Middle School Madness
These are shots from the fall of 2004, when Jessie was in 8th and Grady in 3rd grade. I had to go back and do the actual math, counting up the years and the grades, as I don’t ever quite remember them in the same way that the photos document.
Grady as a 3rd grader in my mind seemed older, bigger than this. Not as goofy. Weighed down a bit by multiplication tables and cursive writing. Much more interested in being co-captain of the football team, video-gaming and lacrosse. That was an easy year. Grady was in a classroom with two male teachers (when does THAT ever happen in an elementary school?) and there was lots of allowances and room to wiggle. Grady’s organizational and time management skills took a nosedive that year without a female teacher to micro-manage the process, but his self-confidence soared. A fair trade.
Jessie, oh Jessie. Mom, oh mom. Jessie was starting her 8th grade year. She was rocking it academically as usual, but my oh my…the social scene. Can someone please tell me why girls are so mean? Why girls are still so mean?
I remember my junior high years, 7th -9th grades. There was a group of girls that I “belonged” to and we were a mess. We didn’t know it at the time, of course, but as junior high played out, it became apparent to all. We were the “cool” girls—we smoked cigarettes and pot, “made out” heavily and frequently, and had sleepovers most weekends with dubious adult supervision where we oftentimes snuck out to run around on the golf courses with the cool guys. I participated in it all while maintaining my second life as a straight-A student and a good girl.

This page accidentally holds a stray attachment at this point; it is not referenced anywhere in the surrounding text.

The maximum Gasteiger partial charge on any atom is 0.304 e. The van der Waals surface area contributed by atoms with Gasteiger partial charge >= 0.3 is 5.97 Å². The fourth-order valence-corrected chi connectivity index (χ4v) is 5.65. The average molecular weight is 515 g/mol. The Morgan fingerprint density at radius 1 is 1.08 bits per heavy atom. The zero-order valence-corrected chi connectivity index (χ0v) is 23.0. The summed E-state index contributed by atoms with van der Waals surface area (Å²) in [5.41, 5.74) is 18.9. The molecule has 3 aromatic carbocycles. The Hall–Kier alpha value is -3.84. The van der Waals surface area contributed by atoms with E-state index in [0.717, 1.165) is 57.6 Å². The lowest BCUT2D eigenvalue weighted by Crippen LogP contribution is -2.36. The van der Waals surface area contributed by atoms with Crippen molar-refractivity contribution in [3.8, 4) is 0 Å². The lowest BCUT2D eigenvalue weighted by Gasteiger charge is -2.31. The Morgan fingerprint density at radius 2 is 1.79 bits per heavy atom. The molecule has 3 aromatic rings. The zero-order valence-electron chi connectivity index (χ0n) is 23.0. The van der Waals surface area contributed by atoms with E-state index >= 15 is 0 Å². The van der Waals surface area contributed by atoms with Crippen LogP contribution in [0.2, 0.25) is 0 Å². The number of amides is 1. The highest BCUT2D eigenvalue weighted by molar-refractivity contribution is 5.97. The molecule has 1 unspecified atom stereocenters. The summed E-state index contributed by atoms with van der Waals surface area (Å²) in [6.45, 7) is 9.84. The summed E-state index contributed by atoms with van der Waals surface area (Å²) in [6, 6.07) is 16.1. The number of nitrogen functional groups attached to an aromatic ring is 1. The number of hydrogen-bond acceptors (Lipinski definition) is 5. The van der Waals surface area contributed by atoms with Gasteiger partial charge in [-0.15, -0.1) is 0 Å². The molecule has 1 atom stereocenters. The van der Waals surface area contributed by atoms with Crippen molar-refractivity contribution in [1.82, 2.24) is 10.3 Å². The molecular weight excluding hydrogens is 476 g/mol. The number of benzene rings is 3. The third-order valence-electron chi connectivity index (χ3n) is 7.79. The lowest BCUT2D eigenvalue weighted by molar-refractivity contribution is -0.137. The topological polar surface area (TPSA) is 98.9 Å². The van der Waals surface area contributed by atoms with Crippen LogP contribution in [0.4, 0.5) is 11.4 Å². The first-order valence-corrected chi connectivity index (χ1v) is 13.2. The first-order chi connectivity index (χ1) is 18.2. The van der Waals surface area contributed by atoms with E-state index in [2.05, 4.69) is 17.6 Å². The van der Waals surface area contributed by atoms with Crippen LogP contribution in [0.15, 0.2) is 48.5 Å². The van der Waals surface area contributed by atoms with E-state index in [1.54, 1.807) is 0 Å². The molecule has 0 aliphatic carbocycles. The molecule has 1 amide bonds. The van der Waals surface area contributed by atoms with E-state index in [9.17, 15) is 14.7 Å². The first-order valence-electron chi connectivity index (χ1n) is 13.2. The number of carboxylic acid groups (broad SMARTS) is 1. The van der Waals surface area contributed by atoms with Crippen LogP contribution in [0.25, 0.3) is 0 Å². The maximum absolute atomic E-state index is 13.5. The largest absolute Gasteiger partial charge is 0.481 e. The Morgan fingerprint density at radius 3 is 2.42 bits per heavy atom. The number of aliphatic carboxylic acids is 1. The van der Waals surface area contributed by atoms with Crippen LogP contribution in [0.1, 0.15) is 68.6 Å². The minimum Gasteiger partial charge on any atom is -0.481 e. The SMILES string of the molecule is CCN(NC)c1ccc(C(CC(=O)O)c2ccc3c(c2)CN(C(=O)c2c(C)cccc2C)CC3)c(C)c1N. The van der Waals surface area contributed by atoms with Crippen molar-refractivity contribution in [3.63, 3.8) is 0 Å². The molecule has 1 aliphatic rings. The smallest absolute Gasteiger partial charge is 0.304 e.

What precipitated it all was the new girl that came to town, “Lisa”. Lisa had very, very long straight blond hair, reaching down past her waist. She had two older sisters and a younger brother, and parents who, while married, were oftentimes at odds and unavailable. They had lots of money and were busy building a big house on a huge property. She had HORSES, a magnet for teen girls. Her dad was often out of town and we would spend the night at her house, drinking beer, smoking, and making out with boyfriends.
Our group of girls wasn’t really mean to other girls. Well, not that I remember, although I am sure that other girls saw us as wrapped up in ourselves and our own little universe (which we were). Our meanness was directed at members of our own group and the hangers-on. Each week or two, a girl would be the new target of gossip, exclusion, disdain. There would be written notes, whispered stories in the halls at school and nightly recaps over the home phone at night. The girl would scramble madly to get back in everyone’s, especially Lisa’s, good graces, someone would make an allowance that she “wasn’t so bad” and the girl would be permitted back “in”. A week or two later, the process would begin again. I did anything and everything to avoid being the target, walking around with a ball of anxiety in my heart and gut. No wonder I didn’t ever really “get” 8th grade math.
Fast forward to Jessie’s 7th and 8th grade years. The mean girl this time is Jessie’s best friend who has turned on Jessie, rejecting her, talking about her, taking a few friends with her in the defection. And Jessie is devastated. At Jessie’s elementary school, the rule was “Everyone Can Play” and Jessie still, in her core, believed it. Of course, there were the usual friendship ups and downs, alliances and betrayals, but all in all, the elementary school was just too small for kids to be mean for long. So this middle school meanness struck hard and deep, rocking Jess’s sense of herself and safety in the interpersonal world.